In a 1969 review of Los Angeles based rock band The Doors, playwright Harvey Perr commented that “there is no art if there is no humanity.” 47 years later, Perr’s concise rationale still serves as an enlightening explanation as to the allure and intrigue that surrounds one of the most iconic figures in the history of rock and roll. Even 45 years after his death, The Doors front man Jim Morrison is as an unparalleled source of admiration and inspiration, simply because he so generously gave us his humanity as his art.
Born into an active military family, Morrison’s childhood was marked by few constants aside from his two younger siblings, whom he ceaselessly tormented, and an insatiable appetite for poetry and literature well beyond his years. Even at a young age, Morrison’s self reflective poetry, often surrounded by vulgar hand-drawn cartoons, was indicative of the genius and passion that would manifest itself more intensely in his adult life. Morrison’s magnetic and volatile personality dominated his early relationships, captivating his schoolmates, teachers, and the young girlfriends who served as his poetry’s muses and the subjects of his psychological testing and abuse. As Morrison aged, these patterns only continued.
At Florida State University, and later UCLA, Morrison’s artistic prowess was devoted toward film, specifically cinematography. The excessive partying and reckless lifestyle he had began cultivating in high school continued throughout his collegiate years. Surrounding himself with like-minded intellectuals, Morrison’s time was often spent in philosophical debate, frequent trips to Venice Beach, and vast drug experimentation. After graduating from UCLA in 1965 (though he opted for a drug induced haze at Venice Beach rather than being present to accept his diploma the day of his graduation), he spent the summer mirroring the life style of the beat poets he idolized; sleeping on couches, milling about Los Angeles, and writing poetry. That August, Morrison read one of his poems to an old friend he happened to encounter at Venice Beach. Immediately after hearing what would become “Moonlight Drive,” Morrison’s captive listener, Ray Manzarek, looked up and said, “let’s start a rock and roll band and make a million dollars.” The two of them would go on to do precisely that.
After enlisting drummer John Densmore and guitarist Robby Krieger, The Doors, named after Aldous Huxley’s psychedelic-drug promoting essay, The Doors of Perception, quickly rose in infamy and following throughout the Los Angeles rock and roll circuit. Even in the band’s formative years, Morrison’s rebellious and controversial behavior, both on and off the stage, created an obsessive, cult-like fan base who only encouraged his overtly sexual performances and preferred the darker, menacing songs in the band’s repertoire like the oedipal “The End.” Hypnotic, psychedelic, and problematically defiant, Morrison and The Doors released their debut album in 1967, with its first single, “Light My Fire,” reaching number one and catapulting them into success and stardom.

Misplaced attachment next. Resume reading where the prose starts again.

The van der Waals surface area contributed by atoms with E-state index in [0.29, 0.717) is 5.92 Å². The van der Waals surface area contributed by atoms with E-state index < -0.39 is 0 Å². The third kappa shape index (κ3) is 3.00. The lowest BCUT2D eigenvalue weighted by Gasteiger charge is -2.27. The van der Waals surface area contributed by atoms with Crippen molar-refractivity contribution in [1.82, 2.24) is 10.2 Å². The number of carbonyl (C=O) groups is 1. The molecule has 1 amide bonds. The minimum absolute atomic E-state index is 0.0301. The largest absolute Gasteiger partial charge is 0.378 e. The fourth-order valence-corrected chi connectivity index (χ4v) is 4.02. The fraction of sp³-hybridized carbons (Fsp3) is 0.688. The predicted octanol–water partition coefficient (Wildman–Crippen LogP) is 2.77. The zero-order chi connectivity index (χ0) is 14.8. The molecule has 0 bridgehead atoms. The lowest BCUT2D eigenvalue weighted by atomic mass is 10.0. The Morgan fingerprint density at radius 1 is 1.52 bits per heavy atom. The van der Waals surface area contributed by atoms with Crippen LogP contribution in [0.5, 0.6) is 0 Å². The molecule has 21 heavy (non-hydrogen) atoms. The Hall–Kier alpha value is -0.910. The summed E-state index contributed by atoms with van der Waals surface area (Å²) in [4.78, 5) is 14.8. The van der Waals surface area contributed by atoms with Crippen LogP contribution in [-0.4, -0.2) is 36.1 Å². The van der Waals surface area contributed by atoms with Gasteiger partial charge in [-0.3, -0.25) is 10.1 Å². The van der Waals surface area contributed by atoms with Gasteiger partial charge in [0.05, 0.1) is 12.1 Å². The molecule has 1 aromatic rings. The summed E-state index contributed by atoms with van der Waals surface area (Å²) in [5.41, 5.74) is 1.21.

At just 22, Morrison was acutely aware of both himself and American society, yet the emotional maturity required for these insights did not extend to every aspect of his life. Despite his ceaseless and primary love for girlfriend Pamela Courson, he was never monogamous and quickly bored of the many women he was surrounded by. Mysterious, handsome, and famously leather-clad, Morrison became a sex symbol, and an exemplary participant of the sex, drugs, and rock and roll lifestyle. His alcohol consumption accelerated at an alarming pace, again in line with the poets he had found solace in, and his impetuous behavior caused those around him concern and caution. At one point, “Jim is dead” calls became so routine that the band began ignoring them altogether, knowing that Morrison would stumble into their record label’s offices later that day, albeit badly hung-over. Morrison never failed to shock, whether that be physically threatening those around him, or inciting riots within his audiences as part of a personal experiment on crowd psychology. However, the acceptance of this golden era did not last long.
True to his own proclamations, of interest “in anything about revolt, disorder, chaos, [and] activity that seems to have no meaning,” Morrison began collecting charges and arrests. By the beginning of 1969, “The Lizard King,” as he was affectionately referred to, had cultivated a bewitching, brooding image so deeply ingrained in the public mind that the expectations he felt caused a secure distaste for his now inescapable stardom. Once rousing and staggering, The Doors live performances descended into unreliable displays of Morrison’s aversion toward seemingly everything, as he menacingly spat on fans, descended into hostile rants, and even fell asleep on stage. Exasperated by the fact that The Doors’ music and lyrics were being overlooked and shadowed by their live performances’ reputation, the once irresistible Morrison was now bearded, gaining weight, and retreating from his own image as best he could.